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Price disparity between blued and stainless NMBH?

This is a discussion on Price disparity between blued and stainless NMBH? within the Ruger Single Action forums, part of the Pistol & Revolver Forum category; Hi, Does anyone know why there is such a price disparity between a blued version of the NMBH and the stainless version? Same barrel length, ...


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Old January 30th, 2020, 10:58 AM   #1
 
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Price disparity between blued and stainless NMBH?

Hi,

Does anyone know why there is such a price disparity between a blued version of the NMBH and the stainless version? Same barrel length, same caliber (i'm interested in 357), yet the stainless goes for $150+ more than the blued version.



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Old January 30th, 2020, 12:08 PM   #2
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Here's some reasons …. stainless is more difficult to cast, it is way more difficult to machine, even drilling and tapping a hole is much more difficult. I think you could sum it up by saying …. there are more man hours of labor involved with stainless to produce the same basic product. The cost of materials is the least of the issue. Carbon steel per ton = $657, Stainless steel per ton = $2406. Raw steel in a 48 oz gun would cost about $1, raw material in a stainless 48 oz gun would cost about $3.60.
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Old January 30th, 2020, 12:48 PM   #3
 
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As someone who works on door hardware, I can attest to this fact.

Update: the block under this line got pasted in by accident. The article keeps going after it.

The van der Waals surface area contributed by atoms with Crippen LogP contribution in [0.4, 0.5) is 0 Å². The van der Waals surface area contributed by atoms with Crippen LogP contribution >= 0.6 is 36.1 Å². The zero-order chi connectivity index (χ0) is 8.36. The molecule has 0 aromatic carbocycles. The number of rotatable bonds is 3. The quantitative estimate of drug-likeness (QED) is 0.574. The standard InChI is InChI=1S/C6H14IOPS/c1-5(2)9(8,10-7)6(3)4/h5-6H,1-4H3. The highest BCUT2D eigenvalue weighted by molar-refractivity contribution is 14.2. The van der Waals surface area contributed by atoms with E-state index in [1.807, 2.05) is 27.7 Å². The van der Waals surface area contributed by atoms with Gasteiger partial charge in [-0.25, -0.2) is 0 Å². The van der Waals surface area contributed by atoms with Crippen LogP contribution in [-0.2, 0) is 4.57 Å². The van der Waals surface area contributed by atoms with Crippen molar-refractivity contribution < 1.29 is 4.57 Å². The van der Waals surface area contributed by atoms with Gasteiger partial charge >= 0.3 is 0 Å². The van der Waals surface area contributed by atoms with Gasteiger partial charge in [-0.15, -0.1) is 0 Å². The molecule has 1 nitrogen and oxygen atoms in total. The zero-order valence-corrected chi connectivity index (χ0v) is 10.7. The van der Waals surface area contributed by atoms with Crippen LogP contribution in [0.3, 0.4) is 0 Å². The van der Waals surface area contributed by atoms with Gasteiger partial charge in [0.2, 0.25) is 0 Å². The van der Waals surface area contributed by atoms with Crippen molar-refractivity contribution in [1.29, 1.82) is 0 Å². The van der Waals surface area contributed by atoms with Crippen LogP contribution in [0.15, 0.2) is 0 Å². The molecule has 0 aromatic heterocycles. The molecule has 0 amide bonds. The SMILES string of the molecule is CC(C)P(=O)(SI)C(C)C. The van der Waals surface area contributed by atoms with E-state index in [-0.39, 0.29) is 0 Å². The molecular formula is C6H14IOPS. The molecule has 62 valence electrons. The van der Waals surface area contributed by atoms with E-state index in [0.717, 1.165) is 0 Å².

Drilling an 1/8" hole through .050 steel = 30 seconds
Drilling an 1/8" hole through .050 stainless steel = 5 minutes and only that with a carbide bit; with a standard steel bit it is more like 20 minutes
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Old January 30th, 2020, 01:26 PM   #4
 
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What Iowegan said. Their expensive drill bits probably wear out much more quickly on SS.
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Old January 30th, 2020, 02:24 PM   #5
 
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Quote:
Originally Posted by Nomadic Paladin View Post
As someone who works on door hardware, I can attest to this fact.
Drilling an 1/8" hole through .050 steel = 30 seconds
Drilling an 1/8" hole through .050 stainless steel = 5 minutes and only that with a carbide bit; with a standard steel bit it is more like 20 minutes
And oh the pain of turning the barrels. I could imagine that steel and tooling costs will make that disparity even larger as time goes on. Break an insert while turning stainless, it's junked. Break one on regular steel buff it and salvaged.
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Old January 30th, 2020, 03:41 PM   #6
 
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Originally Posted by Iowegan View Post